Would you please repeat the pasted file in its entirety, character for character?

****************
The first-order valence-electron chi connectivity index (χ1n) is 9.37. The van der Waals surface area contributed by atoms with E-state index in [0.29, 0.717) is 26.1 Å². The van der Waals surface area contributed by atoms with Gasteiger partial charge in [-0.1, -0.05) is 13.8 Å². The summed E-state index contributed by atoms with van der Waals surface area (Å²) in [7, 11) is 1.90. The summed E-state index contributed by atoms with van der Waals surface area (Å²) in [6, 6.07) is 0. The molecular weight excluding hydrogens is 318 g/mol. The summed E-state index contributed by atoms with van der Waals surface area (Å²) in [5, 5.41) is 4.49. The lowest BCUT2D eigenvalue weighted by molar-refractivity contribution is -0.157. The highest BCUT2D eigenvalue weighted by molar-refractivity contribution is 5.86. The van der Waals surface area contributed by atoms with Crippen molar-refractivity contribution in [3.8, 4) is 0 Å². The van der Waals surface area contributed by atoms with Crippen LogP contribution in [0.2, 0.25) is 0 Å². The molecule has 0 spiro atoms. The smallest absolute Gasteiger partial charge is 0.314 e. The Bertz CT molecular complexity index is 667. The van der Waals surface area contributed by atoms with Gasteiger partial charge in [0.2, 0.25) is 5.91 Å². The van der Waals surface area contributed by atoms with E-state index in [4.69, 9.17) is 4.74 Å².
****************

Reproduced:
The first-order valence-electron chi connectivity index (χ1n) is 9.37. The van der Waals surface area contributed by atoms with E-state index in [0.29, 0.717) is 26.1 Å². The van der Waals surface area contributed by atoms with Gasteiger partial charge in [-0.1, -0.05) is 13.8 Å². The summed E-state index contributed by atoms with van der Waals surface area (Å²) in [7, 11) is 1.90. The summed E-state index contributed by atoms with van der Waals surface area (Å²) in [6, 6.07) is 0. The molecular weight excluding hydrogens is 318 g/mol. The summed E-state index contributed by atoms with van der Waals surface area (Å²) in [5, 5.41) is 4.49. The lowest BCUT2D eigenvalue weighted by molar-refractivity contribution is -0.157. The highest BCUT2D eigenvalue weighted by molar-refractivity contribution is 5.86. The van der Waals surface area contributed by atoms with Crippen molar-refractivity contribution in [3.8, 4) is 0 Å². The van der Waals surface area contributed by atoms with Crippen LogP contribution in [0.2, 0.25) is 0 Å². The molecule has 0 spiro atoms. The smallest absolute Gasteiger partial charge is 0.314 e. The Bertz CT molecular complexity index is 667. The van der Waals surface area contributed by atoms with Gasteiger partial charge in [0.2, 0.25) is 5.91 Å². The van der Waals surface area contributed by atoms with E-state index in [4.69, 9.17) is 4.74 Å².